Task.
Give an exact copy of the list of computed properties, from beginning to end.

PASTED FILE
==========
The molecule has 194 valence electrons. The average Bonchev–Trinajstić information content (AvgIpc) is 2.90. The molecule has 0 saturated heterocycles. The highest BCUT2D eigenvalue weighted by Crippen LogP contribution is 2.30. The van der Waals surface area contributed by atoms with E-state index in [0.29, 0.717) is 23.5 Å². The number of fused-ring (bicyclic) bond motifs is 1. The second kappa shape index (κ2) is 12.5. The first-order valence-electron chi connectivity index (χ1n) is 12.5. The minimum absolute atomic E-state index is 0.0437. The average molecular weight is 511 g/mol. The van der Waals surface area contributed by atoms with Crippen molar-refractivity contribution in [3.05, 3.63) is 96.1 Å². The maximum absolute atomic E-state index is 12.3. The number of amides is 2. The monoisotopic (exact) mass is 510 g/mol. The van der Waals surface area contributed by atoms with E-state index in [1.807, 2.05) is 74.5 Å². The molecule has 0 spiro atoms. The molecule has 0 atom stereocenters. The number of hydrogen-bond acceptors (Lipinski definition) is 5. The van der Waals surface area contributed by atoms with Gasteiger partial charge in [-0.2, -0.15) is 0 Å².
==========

The molecule has 194 valence electrons. The average Bonchev–Trinajstić information content (AvgIpc) is 2.90. The molecule has 0 saturated heterocycles. The highest BCUT2D eigenvalue weighted by Crippen LogP contribution is 2.30. The van der Waals surface area contributed by atoms with E-state index in [0.29, 0.717) is 23.5 Å². The number of fused-ring (bicyclic) bond motifs is 1. The second kappa shape index (κ2) is 12.5. The first-order valence-electron chi connectivity index (χ1n) is 12.5. The minimum absolute atomic E-state index is 0.0437. The average molecular weight is 511 g/mol. The van der Waals surface area contributed by atoms with Crippen molar-refractivity contribution in [3.05, 3.63) is 96.1 Å². The maximum absolute atomic E-state index is 12.3. The number of amides is 2. The monoisotopic (exact) mass is 510 g/mol. The van der Waals surface area contributed by atoms with E-state index in [1.807, 2.05) is 74.5 Å². The molecule has 0 spiro atoms. The molecule has 0 atom stereocenters. The number of hydrogen-bond acceptors (Lipinski definition) is 5. The van der Waals surface area contributed by atoms with Gasteiger partial charge in [-0.2, -0.15) is 0 Å².